US President Barack Obama, at the opening of the two-day Group of 20 summit in the Mediterranean city of Cannes, said the leaders' top priority was to conquer the European crisis, which has rocked markets and threatens to drag the world economy into recession.
"The most important aspect of our task is to resolve the financial crisis here in Europe," said Obama after meeting summit host French President Nicolas Sarkozy at the start of the two day meeting.
Japanese Prime Minister Yoshihiko Noda warned the crisis risks provoking a "chain reaction" through the global economy, with Italy now in the danger zone as the threat of Greece being forced from the eurozone mounted.
European leaders and Obama held a mini summit late on Thursday to discuss the eurozone crisis.
"We have other problems to deal with and will address them after the dinner," said the French leader.
"It is essential that the eurozone sends a message to the entire world stressing its credibility," he added.
Already on Wednesday, France and Germany had tried to strong-arm Athens into accepting an EU bailout package as the Greek government tottered on the brink of collapse after Prime Minister George Papandreou reignited market turmoil by saying Athens would put the rescue package agreed only last week to a referendum.
G20 host Sarkozy and his German counterpart Chancellor Angela Merkel summoned Papandreou to Cannes to vent their fury over his high-risk referendum gambit.
They warned Greece would not receive "one more cent" of the International Monetary Fund and EU's next planned €8 billion ($11 billion) aid instalment unless he won the referendum scheduled for December 4th.
Without the EU-IMF funds, Greece will run out of money within weeks and could face a messy debt default which would force it to leave the European single currency bloc.
Nervous investors sent Italy's long-term borrowing costs to 6.4 percent, nearing levels unsustainable over the long-term. Stock markets tumbled before being boosted by an unexpected rate cut by the European Central Bank.
The warning seemed to work and Papandreou -- back in Athens on Thursday and facing a confidence vote in parliament -- said he was prepared to drop plans for the referendum which had sent world markets into a tailspin.
However, Merkel kept up the pressure, reiterating the warning it would receive no funds until it approves the rescue package.
"For us, it's actions that count," Merkel said . "What's important is that there is a quick 'Yes' to the October 27th decisions."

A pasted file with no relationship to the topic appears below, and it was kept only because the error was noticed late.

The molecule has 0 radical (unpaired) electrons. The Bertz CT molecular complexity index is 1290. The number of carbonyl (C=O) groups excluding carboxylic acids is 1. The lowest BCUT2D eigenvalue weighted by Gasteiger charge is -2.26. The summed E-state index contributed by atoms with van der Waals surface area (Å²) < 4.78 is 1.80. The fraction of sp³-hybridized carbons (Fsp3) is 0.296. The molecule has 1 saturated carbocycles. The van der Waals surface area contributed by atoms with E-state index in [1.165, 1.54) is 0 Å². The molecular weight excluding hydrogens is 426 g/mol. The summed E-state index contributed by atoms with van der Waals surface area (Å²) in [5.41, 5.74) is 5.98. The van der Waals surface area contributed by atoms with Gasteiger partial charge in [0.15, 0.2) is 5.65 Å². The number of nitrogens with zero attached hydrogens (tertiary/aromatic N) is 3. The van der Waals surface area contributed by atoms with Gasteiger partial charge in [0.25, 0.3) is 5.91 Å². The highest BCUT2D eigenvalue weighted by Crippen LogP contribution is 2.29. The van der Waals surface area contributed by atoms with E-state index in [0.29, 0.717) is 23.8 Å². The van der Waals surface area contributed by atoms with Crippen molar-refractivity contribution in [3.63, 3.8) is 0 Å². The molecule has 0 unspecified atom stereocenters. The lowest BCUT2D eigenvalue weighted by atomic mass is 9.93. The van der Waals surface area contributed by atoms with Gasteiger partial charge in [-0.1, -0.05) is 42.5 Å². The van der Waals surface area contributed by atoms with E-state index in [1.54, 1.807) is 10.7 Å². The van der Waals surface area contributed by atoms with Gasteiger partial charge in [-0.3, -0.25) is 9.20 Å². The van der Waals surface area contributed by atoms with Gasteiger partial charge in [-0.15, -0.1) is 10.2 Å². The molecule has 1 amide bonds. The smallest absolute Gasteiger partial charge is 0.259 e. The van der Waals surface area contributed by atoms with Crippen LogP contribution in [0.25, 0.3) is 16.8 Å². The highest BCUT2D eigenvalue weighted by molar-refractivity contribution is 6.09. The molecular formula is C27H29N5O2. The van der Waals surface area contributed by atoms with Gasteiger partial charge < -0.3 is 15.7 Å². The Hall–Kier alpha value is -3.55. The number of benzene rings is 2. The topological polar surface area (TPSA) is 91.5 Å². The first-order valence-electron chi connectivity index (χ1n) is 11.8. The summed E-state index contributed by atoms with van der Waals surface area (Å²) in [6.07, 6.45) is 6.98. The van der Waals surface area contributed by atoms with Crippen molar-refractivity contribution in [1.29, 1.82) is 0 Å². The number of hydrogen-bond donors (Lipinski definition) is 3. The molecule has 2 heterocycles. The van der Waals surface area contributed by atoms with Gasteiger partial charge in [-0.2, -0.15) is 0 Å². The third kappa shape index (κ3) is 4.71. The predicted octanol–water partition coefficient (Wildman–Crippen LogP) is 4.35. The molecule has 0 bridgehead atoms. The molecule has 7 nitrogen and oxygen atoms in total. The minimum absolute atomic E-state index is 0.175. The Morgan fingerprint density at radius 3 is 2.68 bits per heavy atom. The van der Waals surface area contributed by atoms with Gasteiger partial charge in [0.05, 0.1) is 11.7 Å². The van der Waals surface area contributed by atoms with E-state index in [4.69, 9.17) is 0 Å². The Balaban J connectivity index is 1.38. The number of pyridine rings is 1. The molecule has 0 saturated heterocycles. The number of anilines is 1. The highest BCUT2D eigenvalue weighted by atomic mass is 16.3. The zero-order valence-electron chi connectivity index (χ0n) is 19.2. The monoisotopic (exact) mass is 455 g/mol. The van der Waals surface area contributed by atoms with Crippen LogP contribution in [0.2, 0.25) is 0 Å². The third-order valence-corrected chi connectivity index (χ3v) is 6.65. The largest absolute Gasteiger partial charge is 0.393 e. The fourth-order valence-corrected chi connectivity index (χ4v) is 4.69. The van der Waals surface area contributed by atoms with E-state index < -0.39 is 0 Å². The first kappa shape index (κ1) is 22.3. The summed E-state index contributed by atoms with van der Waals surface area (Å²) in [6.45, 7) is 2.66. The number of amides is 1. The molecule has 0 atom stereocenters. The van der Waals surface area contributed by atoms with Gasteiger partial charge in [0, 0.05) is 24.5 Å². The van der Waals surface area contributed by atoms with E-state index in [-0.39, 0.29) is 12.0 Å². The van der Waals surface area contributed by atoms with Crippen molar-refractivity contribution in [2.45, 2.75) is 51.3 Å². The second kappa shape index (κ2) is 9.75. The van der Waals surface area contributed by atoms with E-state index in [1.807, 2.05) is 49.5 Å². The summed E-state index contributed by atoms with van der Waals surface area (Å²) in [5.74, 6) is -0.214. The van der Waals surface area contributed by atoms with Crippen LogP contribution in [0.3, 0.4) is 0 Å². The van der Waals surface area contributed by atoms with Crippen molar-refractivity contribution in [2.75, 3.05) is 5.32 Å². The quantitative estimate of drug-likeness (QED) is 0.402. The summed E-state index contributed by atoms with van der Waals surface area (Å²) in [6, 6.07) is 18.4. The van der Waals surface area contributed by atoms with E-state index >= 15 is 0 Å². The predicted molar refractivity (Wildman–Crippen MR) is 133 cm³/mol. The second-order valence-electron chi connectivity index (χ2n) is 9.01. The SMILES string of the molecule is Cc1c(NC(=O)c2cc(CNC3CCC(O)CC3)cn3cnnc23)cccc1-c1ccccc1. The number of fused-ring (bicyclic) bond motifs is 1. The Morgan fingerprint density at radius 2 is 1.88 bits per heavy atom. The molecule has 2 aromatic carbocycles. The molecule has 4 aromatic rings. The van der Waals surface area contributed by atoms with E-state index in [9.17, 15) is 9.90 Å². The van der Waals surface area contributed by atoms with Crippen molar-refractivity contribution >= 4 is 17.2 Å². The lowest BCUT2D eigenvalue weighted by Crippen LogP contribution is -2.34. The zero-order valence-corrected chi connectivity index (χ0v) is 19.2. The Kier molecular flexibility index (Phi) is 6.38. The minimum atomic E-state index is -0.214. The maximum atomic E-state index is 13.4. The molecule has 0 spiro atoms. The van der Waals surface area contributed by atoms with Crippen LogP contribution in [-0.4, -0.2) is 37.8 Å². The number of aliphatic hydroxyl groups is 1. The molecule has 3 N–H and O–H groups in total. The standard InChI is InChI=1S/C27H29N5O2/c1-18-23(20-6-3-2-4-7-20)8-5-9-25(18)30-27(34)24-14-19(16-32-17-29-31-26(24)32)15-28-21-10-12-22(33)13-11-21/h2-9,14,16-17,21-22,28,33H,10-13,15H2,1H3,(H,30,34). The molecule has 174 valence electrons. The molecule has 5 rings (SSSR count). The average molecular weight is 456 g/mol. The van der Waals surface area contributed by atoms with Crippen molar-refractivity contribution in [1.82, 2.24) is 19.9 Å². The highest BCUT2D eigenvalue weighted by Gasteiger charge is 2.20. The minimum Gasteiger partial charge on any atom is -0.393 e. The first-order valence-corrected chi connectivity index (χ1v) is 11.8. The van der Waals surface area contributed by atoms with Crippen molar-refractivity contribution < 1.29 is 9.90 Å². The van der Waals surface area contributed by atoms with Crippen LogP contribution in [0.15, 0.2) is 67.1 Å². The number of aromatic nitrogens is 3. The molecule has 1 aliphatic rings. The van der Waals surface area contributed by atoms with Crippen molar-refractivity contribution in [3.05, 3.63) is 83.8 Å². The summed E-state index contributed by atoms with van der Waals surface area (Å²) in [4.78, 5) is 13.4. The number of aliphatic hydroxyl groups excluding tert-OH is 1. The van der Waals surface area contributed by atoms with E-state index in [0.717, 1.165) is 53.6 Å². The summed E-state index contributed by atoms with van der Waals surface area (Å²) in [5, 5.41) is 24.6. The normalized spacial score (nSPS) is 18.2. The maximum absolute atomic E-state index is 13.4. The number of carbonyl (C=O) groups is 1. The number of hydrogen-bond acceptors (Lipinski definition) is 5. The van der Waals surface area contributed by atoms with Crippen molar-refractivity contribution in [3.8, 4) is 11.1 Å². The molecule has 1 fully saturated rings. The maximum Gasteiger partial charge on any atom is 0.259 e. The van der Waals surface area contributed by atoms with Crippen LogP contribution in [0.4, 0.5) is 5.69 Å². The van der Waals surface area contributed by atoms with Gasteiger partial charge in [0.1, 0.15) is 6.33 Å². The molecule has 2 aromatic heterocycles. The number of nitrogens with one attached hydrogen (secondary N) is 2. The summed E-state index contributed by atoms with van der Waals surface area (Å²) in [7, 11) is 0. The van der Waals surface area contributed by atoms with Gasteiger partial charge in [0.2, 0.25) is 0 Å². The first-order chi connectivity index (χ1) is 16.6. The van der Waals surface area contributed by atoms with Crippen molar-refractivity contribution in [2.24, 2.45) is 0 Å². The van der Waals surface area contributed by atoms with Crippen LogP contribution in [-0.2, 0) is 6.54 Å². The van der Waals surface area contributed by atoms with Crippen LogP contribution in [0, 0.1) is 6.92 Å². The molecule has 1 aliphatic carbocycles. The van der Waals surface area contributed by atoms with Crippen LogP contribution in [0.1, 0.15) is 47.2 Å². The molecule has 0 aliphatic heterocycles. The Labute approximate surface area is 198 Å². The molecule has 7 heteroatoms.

EU leaders also put the onus on Greece to stick to the terms of the planned bailout package.
"The euro area stands ready to continue to support Greece but Greece needs to stick to the agreed package ... This needs to be crystal clear," EU President Herman Van Rompuy and European Commission chief Jose Manuel Barroso said.
Russian President Dmitry Medvedev, meanwhile, urged Greece to take urgent measures that are "not exotic or populist" to resolve its debt crisis, warning: "Countries with excessive debt must urgently begin fiscal consolidation.
"Russia is part of Europe and its problems concern us. We will participate in financial aid programmes in EU countries, at least through the IMF," he said.
Britain and Australia also promoted IMF involvement, and a source close to the negotiations said leaders were planning to boost the body's funding base from next year.
China, whose President Hu Jintao dined with Sarkozy late on Wednesday, dangled the possibility of contributing $100 billion to Europe's bailout fund, but only if they were convinced the investment was safe.
Chinese Commerce Minister Chen Deming warned "the future impact of this crisis for the world and for Chinese trade will expand," although he expressed confidence Europe would gradually get on top of the problem.
The new IMF measure will be included in the final G20 communique on Friday, the source said, along with a package of measures to boost growth.
According to a draft of a growth action plan likely to be adopted by the G20 leaders, the world's most successful exporters, led by China and Germany, will take new measures to boost domestic consumer demand.
The G20 countries also pledge greater exchange rate flexibility, a bitter issue as the United States and Brazil in particular accuse China of keeping its exchange rate artificially low, skewing global trade.